Term Limits
The trend in corporate director term limits over the past few years has changed, opting for longer terms to capitalize on experience and Board training. (Businessweek, May 2013) Board service by these corporate leaders to other organizations is also being limited, having an effect on securing strong volunteers for our nonprofit boards. 

Lack of Board planning can lead to repeating the same programs year after year because they are a pet project of certain Board leadership or may result in ineffective fiscal oversight because “we’ve always done it this way”. If your Board has not considered term limits, Board composition evaluations, routine education programs and succession planning, imagine the even greater success you could find if they did.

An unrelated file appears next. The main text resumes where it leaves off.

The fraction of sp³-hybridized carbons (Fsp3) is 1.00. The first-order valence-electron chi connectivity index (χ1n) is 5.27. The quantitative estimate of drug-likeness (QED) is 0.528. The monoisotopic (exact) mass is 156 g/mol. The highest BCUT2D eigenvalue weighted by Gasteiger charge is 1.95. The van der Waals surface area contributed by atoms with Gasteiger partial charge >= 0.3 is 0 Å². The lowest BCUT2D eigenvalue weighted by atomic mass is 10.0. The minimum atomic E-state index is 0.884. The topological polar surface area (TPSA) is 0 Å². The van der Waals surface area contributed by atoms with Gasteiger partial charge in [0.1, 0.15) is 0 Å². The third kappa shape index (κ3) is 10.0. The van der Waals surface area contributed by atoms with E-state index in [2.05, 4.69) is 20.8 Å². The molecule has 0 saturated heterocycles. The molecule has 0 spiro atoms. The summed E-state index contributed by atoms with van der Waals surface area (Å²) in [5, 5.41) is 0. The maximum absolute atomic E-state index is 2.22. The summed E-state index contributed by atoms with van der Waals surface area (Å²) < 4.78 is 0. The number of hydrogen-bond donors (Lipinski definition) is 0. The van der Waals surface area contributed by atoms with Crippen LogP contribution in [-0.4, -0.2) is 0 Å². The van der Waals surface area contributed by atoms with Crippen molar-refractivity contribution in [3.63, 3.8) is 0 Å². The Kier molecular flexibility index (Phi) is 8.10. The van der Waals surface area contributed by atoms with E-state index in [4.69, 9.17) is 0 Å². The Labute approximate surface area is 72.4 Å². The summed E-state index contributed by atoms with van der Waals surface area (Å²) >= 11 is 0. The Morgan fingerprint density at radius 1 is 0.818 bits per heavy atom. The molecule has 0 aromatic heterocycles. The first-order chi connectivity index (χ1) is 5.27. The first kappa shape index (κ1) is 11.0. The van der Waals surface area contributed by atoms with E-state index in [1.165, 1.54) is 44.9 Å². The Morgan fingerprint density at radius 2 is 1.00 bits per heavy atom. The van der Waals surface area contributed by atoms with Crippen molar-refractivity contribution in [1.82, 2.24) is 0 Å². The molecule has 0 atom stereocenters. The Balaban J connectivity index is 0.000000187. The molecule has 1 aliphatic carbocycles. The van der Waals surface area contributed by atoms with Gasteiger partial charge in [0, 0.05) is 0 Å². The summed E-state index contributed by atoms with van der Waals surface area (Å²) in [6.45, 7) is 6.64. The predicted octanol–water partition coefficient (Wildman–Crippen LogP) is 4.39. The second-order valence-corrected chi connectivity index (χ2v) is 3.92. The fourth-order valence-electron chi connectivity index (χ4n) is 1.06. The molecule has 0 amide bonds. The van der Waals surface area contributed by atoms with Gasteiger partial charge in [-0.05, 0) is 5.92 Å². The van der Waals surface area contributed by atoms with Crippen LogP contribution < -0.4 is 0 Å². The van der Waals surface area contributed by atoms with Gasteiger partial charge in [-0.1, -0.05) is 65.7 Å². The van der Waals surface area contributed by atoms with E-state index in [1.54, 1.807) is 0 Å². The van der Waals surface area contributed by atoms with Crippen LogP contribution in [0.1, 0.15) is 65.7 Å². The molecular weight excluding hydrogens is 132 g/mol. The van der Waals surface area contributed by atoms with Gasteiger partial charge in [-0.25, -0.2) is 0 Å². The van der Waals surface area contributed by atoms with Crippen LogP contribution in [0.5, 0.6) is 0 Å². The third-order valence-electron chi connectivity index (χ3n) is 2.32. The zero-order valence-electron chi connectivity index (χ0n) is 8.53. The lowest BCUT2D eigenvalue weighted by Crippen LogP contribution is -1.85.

If your Board is looking for a “Board composition matrix” to review and use to evaluate future Board members, contact our office at 816.237.1999 or email me at meclark@fundraisingjba.com. 

 

News You Can Use

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News You Can Use
Issue 137/May 2014

How Will the Affordable Care Act Affect Your Organization’s Fundraising? 

Mary Ellen Clark

By Mary Ellen Clark
Senior Vice President

While many businesses and individuals have been looking at the effect of the Affordable Care Act on their businesses and personal futures, the nonprofit industry – and specifically many hospital foundations – have been taking a somewhat passive approach to these outcomes. However, highly effective foundations have prepared for the increased needs of their hospitals and community. They continue to tell their stories, clearly communicate their needs, provide adequate staffing and listen to donors.